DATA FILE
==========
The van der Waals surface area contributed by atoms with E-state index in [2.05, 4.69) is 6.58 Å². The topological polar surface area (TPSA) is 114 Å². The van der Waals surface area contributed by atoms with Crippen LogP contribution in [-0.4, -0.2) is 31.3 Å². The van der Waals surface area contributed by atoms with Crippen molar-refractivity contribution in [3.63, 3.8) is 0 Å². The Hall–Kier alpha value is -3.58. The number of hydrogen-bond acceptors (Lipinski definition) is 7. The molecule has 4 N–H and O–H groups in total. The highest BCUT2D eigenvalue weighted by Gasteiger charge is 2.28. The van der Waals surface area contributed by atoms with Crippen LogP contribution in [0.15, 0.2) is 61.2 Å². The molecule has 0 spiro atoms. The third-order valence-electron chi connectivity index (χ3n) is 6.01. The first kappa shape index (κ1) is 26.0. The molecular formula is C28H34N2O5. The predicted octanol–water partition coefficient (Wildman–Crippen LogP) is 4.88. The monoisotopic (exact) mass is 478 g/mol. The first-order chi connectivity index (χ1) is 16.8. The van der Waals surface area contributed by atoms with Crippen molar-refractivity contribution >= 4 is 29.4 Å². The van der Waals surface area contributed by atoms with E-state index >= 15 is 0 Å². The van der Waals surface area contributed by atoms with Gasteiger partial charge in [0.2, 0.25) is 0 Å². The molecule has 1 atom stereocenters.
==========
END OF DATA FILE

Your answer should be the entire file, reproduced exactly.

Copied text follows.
The van der Waals surface area contributed by atoms with E-state index in [2.05, 4.69) is 6.58 Å². The topological polar surface area (TPSA) is 114 Å². The van der Waals surface area contributed by atoms with Crippen LogP contribution in [-0.4, -0.2) is 31.3 Å². The van der Waals surface area contributed by atoms with Crippen molar-refractivity contribution in [3.63, 3.8) is 0 Å². The Hall–Kier alpha value is -3.58. The number of hydrogen-bond acceptors (Lipinski definition) is 7. The molecule has 4 N–H and O–H groups in total. The highest BCUT2D eigenvalue weighted by Gasteiger charge is 2.28. The van der Waals surface area contributed by atoms with Crippen LogP contribution in [0.15, 0.2) is 61.2 Å². The molecule has 0 spiro atoms. The third-order valence-electron chi connectivity index (χ3n) is 6.01. The first kappa shape index (κ1) is 26.0. The molecular formula is C28H34N2O5. The predicted octanol–water partition coefficient (Wildman–Crippen LogP) is 4.88. The monoisotopic (exact) mass is 478 g/mol. The first-order chi connectivity index (χ1) is 16.8. The van der Waals surface area contributed by atoms with Crippen molar-refractivity contribution >= 4 is 29.4 Å². The van der Waals surface area contributed by atoms with E-state index >= 15 is 0 Å². The van der Waals surface area contributed by atoms with Gasteiger partial charge in [0.2, 0.25) is 0 Å². The molecule has 1 atom stereocenters.